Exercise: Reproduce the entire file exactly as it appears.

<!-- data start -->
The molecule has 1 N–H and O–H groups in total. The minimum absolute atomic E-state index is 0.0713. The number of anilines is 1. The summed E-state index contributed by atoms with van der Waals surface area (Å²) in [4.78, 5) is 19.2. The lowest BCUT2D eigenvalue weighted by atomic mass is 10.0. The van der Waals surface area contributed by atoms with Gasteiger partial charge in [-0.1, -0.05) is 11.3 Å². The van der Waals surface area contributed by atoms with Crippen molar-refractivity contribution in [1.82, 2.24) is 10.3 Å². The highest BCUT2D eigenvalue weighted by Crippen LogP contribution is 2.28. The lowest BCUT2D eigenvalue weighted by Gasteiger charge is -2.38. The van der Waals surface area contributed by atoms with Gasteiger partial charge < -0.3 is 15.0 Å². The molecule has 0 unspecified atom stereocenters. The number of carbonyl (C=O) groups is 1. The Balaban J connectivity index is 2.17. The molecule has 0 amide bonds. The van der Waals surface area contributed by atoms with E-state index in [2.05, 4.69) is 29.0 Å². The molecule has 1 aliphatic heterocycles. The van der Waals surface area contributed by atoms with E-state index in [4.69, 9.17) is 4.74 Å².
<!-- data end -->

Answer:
The molecule has 1 N–H and O–H groups in total. The minimum absolute atomic E-state index is 0.0713. The number of anilines is 1. The summed E-state index contributed by atoms with van der Waals surface area (Å²) in [4.78, 5) is 19.2. The lowest BCUT2D eigenvalue weighted by atomic mass is 10.0. The van der Waals surface area contributed by atoms with Gasteiger partial charge in [-0.1, -0.05) is 11.3 Å². The van der Waals surface area contributed by atoms with Crippen molar-refractivity contribution in [1.82, 2.24) is 10.3 Å². The highest BCUT2D eigenvalue weighted by Crippen LogP contribution is 2.28. The lowest BCUT2D eigenvalue weighted by Gasteiger charge is -2.38. The van der Waals surface area contributed by atoms with Gasteiger partial charge < -0.3 is 15.0 Å². The molecule has 0 unspecified atom stereocenters. The number of carbonyl (C=O) groups is 1. The Balaban J connectivity index is 2.17. The molecule has 0 amide bonds. The van der Waals surface area contributed by atoms with E-state index in [2.05, 4.69) is 29.0 Å². The molecule has 1 aliphatic heterocycles. The van der Waals surface area contributed by atoms with E-state index in [4.69, 9.17) is 4.74 Å².